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The assassination that shook the world
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Fifty years after his assassination, the glamorous US president John F. Kennedy continues to fascinate.

His life and death are the focus of an exhibition at Washington’s museum of news and journalism – the Newseum.

Why is JFK still so strong in the public consciousness, not just in the United States but also worldwide? The Newseum’s curator, Carrie Christoffersen, says: “He was an incredibly vibrant leader, who was working to bring the nation into a new generation, to really lead for a new generation.”

There is a link between the day of November 22 1963 – the day the president was killed by a sniper’s bullet in Dallas, Texas – and another terrible and memorable day – September 11 2001.

That is because the negatives of 40,000 pictures taken by Kennedy’s personal photographer, Jacques Lowe, were stored in a fireproof safe at New York’s World Trade Center and had to be painstakingly remade.

Indira Williams Babic, Senior Manager of Visual Resources at the Newseum, told euronews: “The negatives were lost during the 9/11 terrorist attacks. And so, through digital technology, the Newseum has been able to restore those images from the contact sheets to make this exhibition possible.”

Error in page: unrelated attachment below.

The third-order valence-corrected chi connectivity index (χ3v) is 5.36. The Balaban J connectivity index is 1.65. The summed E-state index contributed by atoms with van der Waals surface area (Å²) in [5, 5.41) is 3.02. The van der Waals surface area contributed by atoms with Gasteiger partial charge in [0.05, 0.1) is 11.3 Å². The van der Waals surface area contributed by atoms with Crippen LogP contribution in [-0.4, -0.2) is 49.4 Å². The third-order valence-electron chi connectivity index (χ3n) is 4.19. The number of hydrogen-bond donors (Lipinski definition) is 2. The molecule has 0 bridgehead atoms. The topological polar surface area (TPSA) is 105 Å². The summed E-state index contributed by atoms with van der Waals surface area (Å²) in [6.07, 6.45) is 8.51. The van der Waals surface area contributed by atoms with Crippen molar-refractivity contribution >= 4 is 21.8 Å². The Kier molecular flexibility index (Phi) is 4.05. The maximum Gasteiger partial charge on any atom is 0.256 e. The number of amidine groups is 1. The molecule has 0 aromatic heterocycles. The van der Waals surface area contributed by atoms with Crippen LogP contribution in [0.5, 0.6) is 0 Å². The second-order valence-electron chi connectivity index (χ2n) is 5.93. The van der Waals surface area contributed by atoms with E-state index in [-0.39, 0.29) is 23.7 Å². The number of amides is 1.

Many exhibits are on show for the first time, like the wallet and clothing of the man who was accused of the assassination, Lee Harvey Oswald, and a home movie camera used by eyewitness Abraham Zapruder and which by chance captured the moment of death.

Another part of the exhibition – ‘Three Shots Were Fired’ – is devoted to the media and their handling of what became the first breaking news event on television in the US and worldwide.

The killing was followed by four days of non-stop TV coverage in the US, something that did not happen again until the 9/11 attacks.

Our Washington correspondent Stefan Grobe concludes: “The exhibition recalls Kennedy the man and the myth and his legacy. And of course, everybody remembering the moment when he or she learned about the shots fired in Dallas. It was the beginning of a new era: the first breaking news event on television.”

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